The couple were taken the next day to a hospital where medics have kept working despite the building also being struck by shelling. By this time there was a stream of people searching Mariupol for missing relatives.

‘People were going from one shelter to another asking for people they knew, trying to find them, while the bodies were just lying in the streets.’

Some corpses were hastily covered with a thin layer of soil amid the shelling, while others were dumped in a mass grave dug in a nearby park – resulting in fears that many people will never discover the remains of their loved ones.

Kristina said her distraught mother-in-law asked police what to do about a neighbour in her 90s who was crying out in agonising pain. ‘They said, “Wait until the screaming stops, then open the window so the smell of her death will not be in the building”.’

The intensity of the attacks was now growing as Russian forces closed in. ‘It was getting worse and worse, there was more shelling, we were running out of food.

‘Every night we felt the building shaking and we were just sitting there praying. It is so horrible when you hear the shell flying towards you and you have no idea where it will land – then you’re so relieved it does not land on your building. They finally managed to flee on Tuesday after seeing another family escape the previous day in their car.

Kristina and her husband managed to get to their car, grabbed a few belongings from their flat, and their son and cat from the school. ‘As we put him in the car, another shell landed in the next-door yard. Everyone outside dropped to the ground, people were screaming.’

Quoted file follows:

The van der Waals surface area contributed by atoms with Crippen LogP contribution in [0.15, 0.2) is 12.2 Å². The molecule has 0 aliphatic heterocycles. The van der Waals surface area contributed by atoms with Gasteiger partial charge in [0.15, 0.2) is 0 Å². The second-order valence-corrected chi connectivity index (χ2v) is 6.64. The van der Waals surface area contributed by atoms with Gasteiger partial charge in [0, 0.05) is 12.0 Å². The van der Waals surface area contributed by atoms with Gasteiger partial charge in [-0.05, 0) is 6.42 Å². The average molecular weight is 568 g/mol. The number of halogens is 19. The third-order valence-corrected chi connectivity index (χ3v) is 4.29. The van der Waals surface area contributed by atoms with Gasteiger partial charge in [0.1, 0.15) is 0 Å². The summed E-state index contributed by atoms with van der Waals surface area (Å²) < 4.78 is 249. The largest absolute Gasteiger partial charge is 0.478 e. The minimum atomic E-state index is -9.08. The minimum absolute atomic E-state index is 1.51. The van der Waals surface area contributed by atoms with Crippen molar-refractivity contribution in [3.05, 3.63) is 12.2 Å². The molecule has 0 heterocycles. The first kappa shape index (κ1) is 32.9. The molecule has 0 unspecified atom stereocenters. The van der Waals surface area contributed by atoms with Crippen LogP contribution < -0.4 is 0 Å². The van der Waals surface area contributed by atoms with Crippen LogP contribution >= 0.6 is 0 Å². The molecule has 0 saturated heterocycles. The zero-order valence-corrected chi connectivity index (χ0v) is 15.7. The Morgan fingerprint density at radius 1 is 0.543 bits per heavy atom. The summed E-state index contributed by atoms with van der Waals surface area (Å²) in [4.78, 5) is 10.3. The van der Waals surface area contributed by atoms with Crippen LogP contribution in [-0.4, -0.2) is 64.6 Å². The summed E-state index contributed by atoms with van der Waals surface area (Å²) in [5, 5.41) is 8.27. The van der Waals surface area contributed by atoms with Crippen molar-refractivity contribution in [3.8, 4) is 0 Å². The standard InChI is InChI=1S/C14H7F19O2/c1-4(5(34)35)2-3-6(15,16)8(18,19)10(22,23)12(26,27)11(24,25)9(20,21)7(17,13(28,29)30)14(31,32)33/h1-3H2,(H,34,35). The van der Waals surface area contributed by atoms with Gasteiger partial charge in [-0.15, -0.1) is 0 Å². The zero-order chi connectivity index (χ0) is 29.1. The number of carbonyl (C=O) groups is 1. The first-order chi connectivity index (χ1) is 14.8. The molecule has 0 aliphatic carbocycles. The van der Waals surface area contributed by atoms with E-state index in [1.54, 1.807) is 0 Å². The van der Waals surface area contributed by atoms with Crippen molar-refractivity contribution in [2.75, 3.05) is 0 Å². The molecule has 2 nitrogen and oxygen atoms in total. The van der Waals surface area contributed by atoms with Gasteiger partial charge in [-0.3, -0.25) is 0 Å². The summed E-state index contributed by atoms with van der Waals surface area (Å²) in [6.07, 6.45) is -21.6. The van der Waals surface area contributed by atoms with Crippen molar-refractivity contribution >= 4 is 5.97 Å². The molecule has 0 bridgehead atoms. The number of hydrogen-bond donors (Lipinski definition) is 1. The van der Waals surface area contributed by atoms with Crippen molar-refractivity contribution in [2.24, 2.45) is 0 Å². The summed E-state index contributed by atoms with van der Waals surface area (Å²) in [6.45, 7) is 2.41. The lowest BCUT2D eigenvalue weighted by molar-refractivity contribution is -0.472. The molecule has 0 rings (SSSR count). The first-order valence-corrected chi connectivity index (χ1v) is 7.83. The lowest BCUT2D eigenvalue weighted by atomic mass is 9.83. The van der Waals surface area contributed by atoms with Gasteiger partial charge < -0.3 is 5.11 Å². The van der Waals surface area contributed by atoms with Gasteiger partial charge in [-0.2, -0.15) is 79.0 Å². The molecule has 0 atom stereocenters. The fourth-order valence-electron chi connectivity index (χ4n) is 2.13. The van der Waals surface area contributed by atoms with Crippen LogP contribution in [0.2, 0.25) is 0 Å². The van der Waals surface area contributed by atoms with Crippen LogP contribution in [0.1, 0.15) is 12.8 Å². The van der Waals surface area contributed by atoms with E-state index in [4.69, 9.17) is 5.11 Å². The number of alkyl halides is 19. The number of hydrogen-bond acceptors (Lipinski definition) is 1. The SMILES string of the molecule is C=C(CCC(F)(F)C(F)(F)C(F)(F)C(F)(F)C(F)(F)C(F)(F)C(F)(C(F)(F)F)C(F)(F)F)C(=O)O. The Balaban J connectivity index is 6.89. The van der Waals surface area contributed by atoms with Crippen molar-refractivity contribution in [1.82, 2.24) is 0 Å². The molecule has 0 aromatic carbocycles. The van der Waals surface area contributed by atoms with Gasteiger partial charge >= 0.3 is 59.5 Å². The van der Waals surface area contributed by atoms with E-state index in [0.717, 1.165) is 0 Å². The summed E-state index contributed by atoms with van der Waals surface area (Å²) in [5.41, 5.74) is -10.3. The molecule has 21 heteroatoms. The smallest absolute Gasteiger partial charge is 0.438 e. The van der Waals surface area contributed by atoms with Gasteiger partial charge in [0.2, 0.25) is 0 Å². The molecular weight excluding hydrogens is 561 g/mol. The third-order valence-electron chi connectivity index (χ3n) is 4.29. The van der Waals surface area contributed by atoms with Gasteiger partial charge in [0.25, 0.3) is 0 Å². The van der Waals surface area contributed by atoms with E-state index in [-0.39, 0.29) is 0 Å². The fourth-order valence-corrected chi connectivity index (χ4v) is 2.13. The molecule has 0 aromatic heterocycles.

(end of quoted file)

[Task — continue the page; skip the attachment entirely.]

They joined a gathering convoy of vehicles, passing through streets filled with broken buildings, shattered glass and dangling electrical wires.

‘We could hear the planes on top of us and we were just praying… We knew either we died on the road or we died in the shelter but at least on the road we had a chance.’

They passed up to seven Russian checkpoints – where the invading soldiers let them pass after checking their documents, looking in their boot and inspecting Ivan’s hands and fingers carefully for any sign that he had been using firearms.

Kristina feels relieved to have escaped the hellhole – but is distraught about her mother, brothers and in-laws: ‘I just want them to be alive. Not to be under fire. Not to be dead.’

She thinks some 40 people remain in the school, including the head who insisted on staying. ‘There is nothing more important than human life and I want this horrendous war to stop,’ she says.

‘If these people deciding [others’] fates were in Ukraine now, if they had spent one day in that school, they would have a different approach to life.’